Department of Health Science, College of Life Sciences,

Brigham Young University, Provo, UT 84602, U.S.A.

PD Dr. sc. hum. Oliver Kuss

Institut für Medizinische Epidemiologie, Biometrie und Informatik

Universitätsklinikum Halle und Medizinische Fakultät

Martin-Luther-Universität Halle-Wittenberg, Halle (Saale)

Conflict of interest statement
The authors declare that no conflict of interest exists.

1.
Stang A, Merrill RM, Kuss O: Hysterectomy in Germany: a DRG-based nationwide analysis, 2005–2006. Dtsch Arztebl Int 2011; 108(30): 508–14. VOLLTEXT
2.
Stang A, Merrill RM, Kuss O: Nationwide rates of conversion from laparoscopic or vaginal hysterectomy to open abdominal hysterectomy in Germany. Eur J Epidemiol 2011; 26: 125–33. MEDLINE
3.
Deutsche Gesellschaft für Gynäkologie und Geburtshilfe (DGGG), Schweizerische Gesellschaft für Gynäkologie und Geburtshilfe (SGGG), Österreichische Gesellschaft für Gynäkologie und Geburtshilfe e.V. (OEGGG), Stiftung Endometriose-Forschung (SEF), Deutsche Gesellschaft für Allgemein- und Viszeralchirurgie e.V., Deutsche Gesellschaft für Urologie e.V., Deutsche Gesellschaft für Gynäkologische Endokrinologie und Fortpflanzungsmedizin e.V., Arbeitsgemeinschaft für Gynäkologische Onkologie (AGO) e.V. der DGGG, Endometriose-Vereinigung Deutschland e.V., Österreichische Endometriose Vereinigung e. V. Diagnostik und Therapie der Endometriose: AWMF-Leitlinien-Register Nr. 015/045. Stand 1. 5. 2010. Link: www.awmf.org/uploads/tx_szleitlinien/015-045_S1_Diagnostik_und_Therapie_der_Endometriose_05-2010_05-2015.pdf. Last accessed on 2 May 2011.
4.
Salfelder A, Lueken RP, Gallinat A, et al.: Hysterektomie als Standardeingriff in der Tagesklinik – ein Wagnis? Frauenarzt 2007; 48: 954–8.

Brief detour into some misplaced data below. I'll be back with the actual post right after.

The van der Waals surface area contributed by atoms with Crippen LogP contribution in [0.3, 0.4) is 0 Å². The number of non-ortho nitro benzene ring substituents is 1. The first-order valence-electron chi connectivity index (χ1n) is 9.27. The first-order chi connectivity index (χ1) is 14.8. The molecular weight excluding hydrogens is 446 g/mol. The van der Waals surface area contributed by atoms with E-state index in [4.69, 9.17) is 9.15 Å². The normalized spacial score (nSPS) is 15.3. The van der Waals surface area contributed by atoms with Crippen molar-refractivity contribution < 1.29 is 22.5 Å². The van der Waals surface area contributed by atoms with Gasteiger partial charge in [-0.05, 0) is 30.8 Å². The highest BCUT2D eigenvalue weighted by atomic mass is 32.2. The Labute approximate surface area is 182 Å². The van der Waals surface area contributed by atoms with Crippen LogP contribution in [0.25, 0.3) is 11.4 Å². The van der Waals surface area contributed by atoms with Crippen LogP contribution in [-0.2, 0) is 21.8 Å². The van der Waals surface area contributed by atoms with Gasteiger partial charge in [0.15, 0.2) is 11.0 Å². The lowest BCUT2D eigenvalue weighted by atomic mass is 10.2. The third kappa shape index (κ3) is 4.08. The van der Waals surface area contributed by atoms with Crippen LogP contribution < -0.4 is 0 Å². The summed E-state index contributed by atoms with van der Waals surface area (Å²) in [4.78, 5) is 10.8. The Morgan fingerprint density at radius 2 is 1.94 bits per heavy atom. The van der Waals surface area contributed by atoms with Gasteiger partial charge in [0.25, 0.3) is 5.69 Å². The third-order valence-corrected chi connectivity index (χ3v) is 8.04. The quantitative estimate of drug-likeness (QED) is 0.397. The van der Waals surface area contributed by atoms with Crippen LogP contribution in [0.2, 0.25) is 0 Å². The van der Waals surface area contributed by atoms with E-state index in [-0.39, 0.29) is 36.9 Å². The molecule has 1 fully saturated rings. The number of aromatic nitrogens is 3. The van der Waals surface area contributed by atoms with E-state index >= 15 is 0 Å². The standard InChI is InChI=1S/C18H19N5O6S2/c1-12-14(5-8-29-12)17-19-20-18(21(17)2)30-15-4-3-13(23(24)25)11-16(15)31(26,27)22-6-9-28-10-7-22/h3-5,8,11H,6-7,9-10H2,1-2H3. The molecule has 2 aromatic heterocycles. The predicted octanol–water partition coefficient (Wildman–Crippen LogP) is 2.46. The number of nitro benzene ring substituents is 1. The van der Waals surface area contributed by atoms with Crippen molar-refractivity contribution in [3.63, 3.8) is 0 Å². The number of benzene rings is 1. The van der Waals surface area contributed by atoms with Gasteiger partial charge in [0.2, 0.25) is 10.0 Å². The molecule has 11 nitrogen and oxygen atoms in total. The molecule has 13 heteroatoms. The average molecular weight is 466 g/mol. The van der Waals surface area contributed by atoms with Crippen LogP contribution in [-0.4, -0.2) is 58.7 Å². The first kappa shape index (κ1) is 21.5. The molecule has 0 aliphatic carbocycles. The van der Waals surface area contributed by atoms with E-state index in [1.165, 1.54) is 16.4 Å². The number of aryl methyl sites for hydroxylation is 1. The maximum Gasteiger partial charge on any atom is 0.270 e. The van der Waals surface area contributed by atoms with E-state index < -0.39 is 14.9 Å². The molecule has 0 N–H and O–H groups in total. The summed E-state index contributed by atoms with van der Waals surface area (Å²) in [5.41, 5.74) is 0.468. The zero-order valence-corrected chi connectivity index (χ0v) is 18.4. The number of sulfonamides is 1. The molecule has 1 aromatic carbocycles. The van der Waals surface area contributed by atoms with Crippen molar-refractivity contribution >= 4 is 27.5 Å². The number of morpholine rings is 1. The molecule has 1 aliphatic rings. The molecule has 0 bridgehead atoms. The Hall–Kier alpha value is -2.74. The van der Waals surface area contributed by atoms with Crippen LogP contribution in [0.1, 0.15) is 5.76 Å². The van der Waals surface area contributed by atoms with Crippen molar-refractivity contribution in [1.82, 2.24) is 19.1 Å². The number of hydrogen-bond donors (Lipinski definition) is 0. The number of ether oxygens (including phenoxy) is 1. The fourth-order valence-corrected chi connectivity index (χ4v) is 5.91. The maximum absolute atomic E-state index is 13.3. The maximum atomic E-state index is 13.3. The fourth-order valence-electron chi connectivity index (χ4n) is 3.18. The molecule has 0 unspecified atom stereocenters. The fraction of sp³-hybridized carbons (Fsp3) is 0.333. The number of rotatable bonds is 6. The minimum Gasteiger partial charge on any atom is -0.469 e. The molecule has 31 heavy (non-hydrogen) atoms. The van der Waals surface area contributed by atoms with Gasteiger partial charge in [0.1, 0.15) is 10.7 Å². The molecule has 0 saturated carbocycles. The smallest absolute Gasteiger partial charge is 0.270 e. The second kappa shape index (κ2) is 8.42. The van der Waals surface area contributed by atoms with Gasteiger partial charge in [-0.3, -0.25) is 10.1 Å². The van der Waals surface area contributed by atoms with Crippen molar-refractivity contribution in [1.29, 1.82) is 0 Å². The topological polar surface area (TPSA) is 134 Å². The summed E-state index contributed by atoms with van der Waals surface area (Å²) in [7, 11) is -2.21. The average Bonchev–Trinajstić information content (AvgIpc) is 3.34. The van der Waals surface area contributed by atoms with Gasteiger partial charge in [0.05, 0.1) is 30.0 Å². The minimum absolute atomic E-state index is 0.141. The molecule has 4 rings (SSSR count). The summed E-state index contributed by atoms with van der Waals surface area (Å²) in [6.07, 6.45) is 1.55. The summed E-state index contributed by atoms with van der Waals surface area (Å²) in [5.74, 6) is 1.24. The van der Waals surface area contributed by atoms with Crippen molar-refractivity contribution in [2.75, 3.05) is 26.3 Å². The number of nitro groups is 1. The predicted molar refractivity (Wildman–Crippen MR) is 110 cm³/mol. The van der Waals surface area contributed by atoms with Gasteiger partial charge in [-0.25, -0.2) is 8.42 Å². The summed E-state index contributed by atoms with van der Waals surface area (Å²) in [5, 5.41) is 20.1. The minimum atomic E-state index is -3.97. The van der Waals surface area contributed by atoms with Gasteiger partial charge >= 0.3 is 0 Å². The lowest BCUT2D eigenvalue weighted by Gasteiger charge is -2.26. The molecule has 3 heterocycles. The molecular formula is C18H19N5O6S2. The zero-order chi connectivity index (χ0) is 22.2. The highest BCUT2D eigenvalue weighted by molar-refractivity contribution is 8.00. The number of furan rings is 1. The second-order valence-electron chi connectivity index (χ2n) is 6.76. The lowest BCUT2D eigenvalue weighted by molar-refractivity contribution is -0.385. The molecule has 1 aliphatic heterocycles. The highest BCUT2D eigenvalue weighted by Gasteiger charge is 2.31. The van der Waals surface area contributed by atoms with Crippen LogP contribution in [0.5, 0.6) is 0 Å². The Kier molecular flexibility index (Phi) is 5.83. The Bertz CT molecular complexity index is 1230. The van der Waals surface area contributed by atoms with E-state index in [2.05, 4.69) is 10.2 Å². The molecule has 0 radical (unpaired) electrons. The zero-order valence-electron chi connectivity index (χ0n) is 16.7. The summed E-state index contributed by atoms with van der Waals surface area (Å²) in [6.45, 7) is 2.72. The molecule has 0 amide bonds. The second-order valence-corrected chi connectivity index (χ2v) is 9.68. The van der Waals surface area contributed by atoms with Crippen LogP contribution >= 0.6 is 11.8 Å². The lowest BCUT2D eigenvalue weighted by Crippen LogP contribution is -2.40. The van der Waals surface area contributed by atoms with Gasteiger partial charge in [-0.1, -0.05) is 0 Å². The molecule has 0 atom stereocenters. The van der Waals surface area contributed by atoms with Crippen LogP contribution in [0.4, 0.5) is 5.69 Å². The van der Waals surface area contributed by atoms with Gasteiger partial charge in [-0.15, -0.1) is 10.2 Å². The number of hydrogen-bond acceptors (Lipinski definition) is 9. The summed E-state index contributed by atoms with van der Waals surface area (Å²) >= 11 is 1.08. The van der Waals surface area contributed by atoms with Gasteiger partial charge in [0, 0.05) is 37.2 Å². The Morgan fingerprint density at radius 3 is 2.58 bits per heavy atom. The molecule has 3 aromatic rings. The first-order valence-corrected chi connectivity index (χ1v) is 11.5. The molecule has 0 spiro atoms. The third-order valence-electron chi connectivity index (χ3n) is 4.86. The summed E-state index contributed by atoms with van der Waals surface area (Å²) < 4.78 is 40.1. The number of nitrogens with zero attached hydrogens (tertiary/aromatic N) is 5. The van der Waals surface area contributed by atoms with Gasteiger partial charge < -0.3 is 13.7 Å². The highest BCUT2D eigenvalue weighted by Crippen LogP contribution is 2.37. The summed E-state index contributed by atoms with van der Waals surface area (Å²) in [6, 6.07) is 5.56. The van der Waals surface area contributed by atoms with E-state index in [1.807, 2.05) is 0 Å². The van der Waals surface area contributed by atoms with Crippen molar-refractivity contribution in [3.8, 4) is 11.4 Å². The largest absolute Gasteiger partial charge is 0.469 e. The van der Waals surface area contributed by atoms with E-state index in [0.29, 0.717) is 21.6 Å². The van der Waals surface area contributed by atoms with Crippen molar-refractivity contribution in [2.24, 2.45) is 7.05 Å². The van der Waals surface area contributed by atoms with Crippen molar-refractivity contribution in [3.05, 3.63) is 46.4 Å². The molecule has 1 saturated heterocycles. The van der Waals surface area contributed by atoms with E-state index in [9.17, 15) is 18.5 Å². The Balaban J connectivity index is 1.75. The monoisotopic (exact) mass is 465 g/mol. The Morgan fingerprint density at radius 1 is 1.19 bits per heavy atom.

1. Stang A, Merrill RM, Kuss O: Hysterectomy in Germany: a DRG-based nationwide analysis, 2005–2006. Dtsch Arztebl Int 2011; 108(30): 508–14. VOLLTEXT
2. Stang A, Merrill RM, Kuss O: Nationwide rates of conversion from laparoscopic or vaginal hysterectomy to open abdominal hysterectomy in Germany. Eur J Epidemiol 2011; 26: 125–33. MEDLINE
3. Deutsche Gesellschaft für Gynäkologie und Geburtshilfe (DGGG), Schweizerische Gesellschaft für Gynäkologie und Geburtshilfe (SGGG), Österreichische Gesellschaft für Gynäkologie und Geburtshilfe e.V. (OEGGG), Stiftung Endometriose-Forschung (SEF), Deutsche Gesellschaft für Allgemein- und Viszeralchirurgie e.V., Deutsche Gesellschaft für Urologie e.V., Deutsche Gesellschaft für Gynäkologische Endokrinologie und Fortpflanzungsmedizin e.V., Arbeitsgemeinschaft für Gynäkologische Onkologie (AGO) e.V. der DGGG, Endometriose-Vereinigung Deutschland e.V., Österreichische Endometriose Vereinigung e. V. Diagnostik und Therapie der Endometriose: AWMF-Leitlinien-Register Nr. 015/045. Stand 1. 5. 2010. Link: www.awmf.org/uploads/tx_szleitlinien/015-045_S1_Diagnostik_und_Therapie_der_Endometriose_05-2010_05-2015.pdf. Last accessed on 2 May 2011.
4. Salfelder A, Lueken RP, Gallinat A, et al.: Hysterektomie als Standardeingriff in der Tagesklinik – ein Wagnis? Frauenarzt 2007; 48: 954–8.